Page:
- Lesbian, Gay, Bisexual, Transgender, Queer or Questioning, Two Spirit, Plus (all other identities)
The wage and employment gap
- Overall, women are paid 87 cents on the dollar, compared to men
- A 2011 Canadian Centre for Policy Initiatives report found racialized women earn 55.6 cents on the dollar as compared to non-racialized men and 88.2 cents for each dollar earned by non-racialized women.
- Aboriginal women’s pay comes in even lower, at 46 per cent of men’s.
- A 2014 study of Canadian workers found nearly 30 per cent of LGBT-identified Canadian workers experienced discrimination in the workplace, as opposed to 2.9 per cent of the general population.
- A study by Pride at Work Canada surveyed 225 Canadian LGBTQ2+ job seekers. It revealed 34 per cent were concerned they’d face discrimination based on multiple aspects of identity. It also found eight per cent avoid phone interviews due to worry they will be misgendered, while 66 per cent would feel more comfortable applying to organizations that publicize LGBTQ2+ policies.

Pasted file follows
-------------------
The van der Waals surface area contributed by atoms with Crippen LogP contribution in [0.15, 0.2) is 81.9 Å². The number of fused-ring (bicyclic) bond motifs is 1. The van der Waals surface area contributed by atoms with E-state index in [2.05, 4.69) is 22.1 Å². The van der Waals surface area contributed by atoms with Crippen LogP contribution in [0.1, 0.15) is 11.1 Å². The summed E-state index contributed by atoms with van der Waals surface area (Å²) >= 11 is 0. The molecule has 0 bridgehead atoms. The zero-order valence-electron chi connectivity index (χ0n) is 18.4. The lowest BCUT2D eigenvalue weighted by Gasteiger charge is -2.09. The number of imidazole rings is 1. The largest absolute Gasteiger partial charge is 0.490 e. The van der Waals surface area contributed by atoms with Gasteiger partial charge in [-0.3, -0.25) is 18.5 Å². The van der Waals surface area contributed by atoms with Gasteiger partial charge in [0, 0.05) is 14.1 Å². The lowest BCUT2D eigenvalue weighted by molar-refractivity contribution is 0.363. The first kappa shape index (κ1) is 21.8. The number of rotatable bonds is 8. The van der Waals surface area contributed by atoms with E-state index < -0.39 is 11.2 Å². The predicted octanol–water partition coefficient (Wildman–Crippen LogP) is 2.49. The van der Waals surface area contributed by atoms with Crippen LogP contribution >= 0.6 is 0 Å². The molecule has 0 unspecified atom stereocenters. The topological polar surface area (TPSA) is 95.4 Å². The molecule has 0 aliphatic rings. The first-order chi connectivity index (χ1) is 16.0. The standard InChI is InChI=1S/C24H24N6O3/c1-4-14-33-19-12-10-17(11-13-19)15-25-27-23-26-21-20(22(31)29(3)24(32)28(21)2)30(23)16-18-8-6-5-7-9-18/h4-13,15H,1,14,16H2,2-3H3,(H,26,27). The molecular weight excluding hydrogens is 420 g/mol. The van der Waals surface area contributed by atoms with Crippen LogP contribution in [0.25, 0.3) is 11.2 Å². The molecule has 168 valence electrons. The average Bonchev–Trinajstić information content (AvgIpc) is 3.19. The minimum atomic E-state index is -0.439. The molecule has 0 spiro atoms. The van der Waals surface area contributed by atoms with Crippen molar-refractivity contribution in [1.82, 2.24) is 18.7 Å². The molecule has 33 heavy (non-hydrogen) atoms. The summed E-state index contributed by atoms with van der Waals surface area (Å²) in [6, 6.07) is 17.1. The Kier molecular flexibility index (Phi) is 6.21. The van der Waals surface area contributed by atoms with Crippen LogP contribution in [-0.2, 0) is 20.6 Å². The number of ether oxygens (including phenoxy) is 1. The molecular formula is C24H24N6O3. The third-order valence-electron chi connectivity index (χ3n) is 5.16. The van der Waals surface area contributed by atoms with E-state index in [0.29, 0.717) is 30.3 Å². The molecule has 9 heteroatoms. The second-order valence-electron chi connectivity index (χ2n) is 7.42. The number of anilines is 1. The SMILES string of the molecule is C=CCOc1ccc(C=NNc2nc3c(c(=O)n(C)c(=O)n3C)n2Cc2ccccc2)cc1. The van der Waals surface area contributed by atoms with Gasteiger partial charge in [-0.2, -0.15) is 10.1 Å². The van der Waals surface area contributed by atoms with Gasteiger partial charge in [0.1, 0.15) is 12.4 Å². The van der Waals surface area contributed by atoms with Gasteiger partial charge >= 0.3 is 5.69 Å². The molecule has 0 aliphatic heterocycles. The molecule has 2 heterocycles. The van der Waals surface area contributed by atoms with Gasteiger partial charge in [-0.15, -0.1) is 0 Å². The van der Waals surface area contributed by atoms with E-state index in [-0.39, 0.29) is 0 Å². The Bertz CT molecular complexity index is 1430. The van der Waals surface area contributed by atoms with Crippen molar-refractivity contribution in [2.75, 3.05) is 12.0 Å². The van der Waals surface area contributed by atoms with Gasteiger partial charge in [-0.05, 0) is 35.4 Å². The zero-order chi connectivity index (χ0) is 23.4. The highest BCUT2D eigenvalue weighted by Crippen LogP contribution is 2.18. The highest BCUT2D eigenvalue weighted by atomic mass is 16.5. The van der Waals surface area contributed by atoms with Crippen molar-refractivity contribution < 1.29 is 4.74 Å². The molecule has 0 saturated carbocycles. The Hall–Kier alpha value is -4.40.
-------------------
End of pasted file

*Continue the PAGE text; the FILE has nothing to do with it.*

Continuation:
“When you support women everyone rises together”
In honour of International Women’s Day and the 2019 theme of #BalanceforBetter our entire edition has been crafted by women, about women and for women in Atlantic Canada.
In the meantime, we’re also making a commitment to diversity and gender equality in this publication. Whether it’s through the writers we hire, the people we interview or artists we collaborate with, diversity and equality remains an integral part of the stories we tell and who gets to tell them.
As Gloria Steinem, world-renowned feminist, journalist and activist once explained, “The story of women's struggle for equality belongs to no single feminist nor to any one organization but to the collective efforts of all who care about human rights.”